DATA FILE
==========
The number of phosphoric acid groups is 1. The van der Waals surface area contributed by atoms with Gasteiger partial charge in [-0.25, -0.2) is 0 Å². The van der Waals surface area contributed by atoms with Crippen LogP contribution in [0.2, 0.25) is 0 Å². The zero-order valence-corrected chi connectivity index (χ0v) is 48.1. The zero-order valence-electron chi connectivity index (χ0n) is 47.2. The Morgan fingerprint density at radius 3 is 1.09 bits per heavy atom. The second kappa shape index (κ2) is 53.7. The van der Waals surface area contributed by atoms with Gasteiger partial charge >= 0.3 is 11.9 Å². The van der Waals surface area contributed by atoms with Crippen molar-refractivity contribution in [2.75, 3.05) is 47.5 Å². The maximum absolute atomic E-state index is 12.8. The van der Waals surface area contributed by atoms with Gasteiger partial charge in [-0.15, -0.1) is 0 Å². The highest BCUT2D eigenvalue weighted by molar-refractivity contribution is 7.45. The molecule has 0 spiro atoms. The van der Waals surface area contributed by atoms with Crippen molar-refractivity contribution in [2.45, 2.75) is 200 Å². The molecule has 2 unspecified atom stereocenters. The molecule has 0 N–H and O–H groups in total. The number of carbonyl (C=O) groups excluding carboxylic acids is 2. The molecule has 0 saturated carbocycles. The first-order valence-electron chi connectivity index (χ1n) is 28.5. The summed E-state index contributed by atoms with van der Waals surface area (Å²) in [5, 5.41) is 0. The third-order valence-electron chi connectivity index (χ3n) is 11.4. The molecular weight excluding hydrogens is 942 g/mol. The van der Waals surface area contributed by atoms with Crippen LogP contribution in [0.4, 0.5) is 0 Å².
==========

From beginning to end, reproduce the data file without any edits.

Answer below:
The number of phosphoric acid groups is 1. The van der Waals surface area contributed by atoms with Gasteiger partial charge in [-0.25, -0.2) is 0 Å². The van der Waals surface area contributed by atoms with Crippen LogP contribution in [0.2, 0.25) is 0 Å². The zero-order valence-corrected chi connectivity index (χ0v) is 48.1. The zero-order valence-electron chi connectivity index (χ0n) is 47.2. The Morgan fingerprint density at radius 3 is 1.09 bits per heavy atom. The second kappa shape index (κ2) is 53.7. The van der Waals surface area contributed by atoms with Gasteiger partial charge >= 0.3 is 11.9 Å². The van der Waals surface area contributed by atoms with Crippen molar-refractivity contribution in [2.75, 3.05) is 47.5 Å². The maximum absolute atomic E-state index is 12.8. The van der Waals surface area contributed by atoms with Gasteiger partial charge in [-0.15, -0.1) is 0 Å². The highest BCUT2D eigenvalue weighted by molar-refractivity contribution is 7.45. The molecule has 0 spiro atoms. The van der Waals surface area contributed by atoms with Crippen molar-refractivity contribution in [2.45, 2.75) is 200 Å². The molecule has 2 unspecified atom stereocenters. The molecule has 0 N–H and O–H groups in total. The number of carbonyl (C=O) groups excluding carboxylic acids is 2. The molecule has 0 saturated carbocycles. The first-order valence-electron chi connectivity index (χ1n) is 28.5. The summed E-state index contributed by atoms with van der Waals surface area (Å²) in [5, 5.41) is 0. The third-order valence-electron chi connectivity index (χ3n) is 11.4. The molecular weight excluding hydrogens is 942 g/mol. The van der Waals surface area contributed by atoms with Crippen LogP contribution in [0.4, 0.5) is 0 Å².